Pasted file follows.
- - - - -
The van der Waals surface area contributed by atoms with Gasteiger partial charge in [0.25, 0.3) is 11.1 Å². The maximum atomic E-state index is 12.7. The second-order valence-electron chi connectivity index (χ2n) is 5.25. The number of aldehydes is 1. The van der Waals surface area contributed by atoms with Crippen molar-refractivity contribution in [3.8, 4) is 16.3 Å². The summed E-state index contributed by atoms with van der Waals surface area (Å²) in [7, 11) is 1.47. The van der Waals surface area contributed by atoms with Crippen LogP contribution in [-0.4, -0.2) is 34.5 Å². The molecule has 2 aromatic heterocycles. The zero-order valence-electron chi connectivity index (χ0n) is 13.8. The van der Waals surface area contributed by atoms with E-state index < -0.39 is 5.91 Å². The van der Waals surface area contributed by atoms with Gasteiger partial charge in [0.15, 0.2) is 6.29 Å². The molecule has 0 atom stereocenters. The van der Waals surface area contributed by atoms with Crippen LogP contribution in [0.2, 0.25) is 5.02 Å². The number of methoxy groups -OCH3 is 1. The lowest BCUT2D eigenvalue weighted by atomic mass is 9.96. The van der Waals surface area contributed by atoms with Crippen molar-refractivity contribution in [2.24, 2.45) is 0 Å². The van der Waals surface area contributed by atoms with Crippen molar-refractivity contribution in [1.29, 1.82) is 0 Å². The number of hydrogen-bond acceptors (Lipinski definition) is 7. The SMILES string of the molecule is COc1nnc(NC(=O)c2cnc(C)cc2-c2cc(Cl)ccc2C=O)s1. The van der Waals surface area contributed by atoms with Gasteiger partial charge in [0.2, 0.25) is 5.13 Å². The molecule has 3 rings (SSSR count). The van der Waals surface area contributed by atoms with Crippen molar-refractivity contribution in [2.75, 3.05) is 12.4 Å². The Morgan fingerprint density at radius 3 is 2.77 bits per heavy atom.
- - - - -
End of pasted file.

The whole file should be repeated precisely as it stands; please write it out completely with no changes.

The van der Waals surface area contributed by atoms with Gasteiger partial charge in [0.25, 0.3) is 11.1 Å². The maximum atomic E-state index is 12.7. The second-order valence-electron chi connectivity index (χ2n) is 5.25. The number of aldehydes is 1. The van der Waals surface area contributed by atoms with Crippen molar-refractivity contribution in [3.8, 4) is 16.3 Å². The summed E-state index contributed by atoms with van der Waals surface area (Å²) in [7, 11) is 1.47. The van der Waals surface area contributed by atoms with Crippen LogP contribution in [-0.4, -0.2) is 34.5 Å². The molecule has 2 aromatic heterocycles. The zero-order valence-electron chi connectivity index (χ0n) is 13.8. The van der Waals surface area contributed by atoms with E-state index < -0.39 is 5.91 Å². The van der Waals surface area contributed by atoms with Gasteiger partial charge in [0.15, 0.2) is 6.29 Å². The molecule has 0 atom stereocenters. The van der Waals surface area contributed by atoms with Crippen LogP contribution in [0.2, 0.25) is 5.02 Å². The number of methoxy groups -OCH3 is 1. The lowest BCUT2D eigenvalue weighted by atomic mass is 9.96. The van der Waals surface area contributed by atoms with Crippen molar-refractivity contribution in [2.24, 2.45) is 0 Å². The van der Waals surface area contributed by atoms with Crippen molar-refractivity contribution in [1.29, 1.82) is 0 Å². The number of hydrogen-bond acceptors (Lipinski definition) is 7. The SMILES string of the molecule is COc1nnc(NC(=O)c2cnc(C)cc2-c2cc(Cl)ccc2C=O)s1. The van der Waals surface area contributed by atoms with Gasteiger partial charge in [0.2, 0.25) is 5.13 Å². The molecule has 3 rings (SSSR count). The van der Waals surface area contributed by atoms with Crippen molar-refractivity contribution in [2.75, 3.05) is 12.4 Å². The Morgan fingerprint density at radius 3 is 2.77 bits per heavy atom.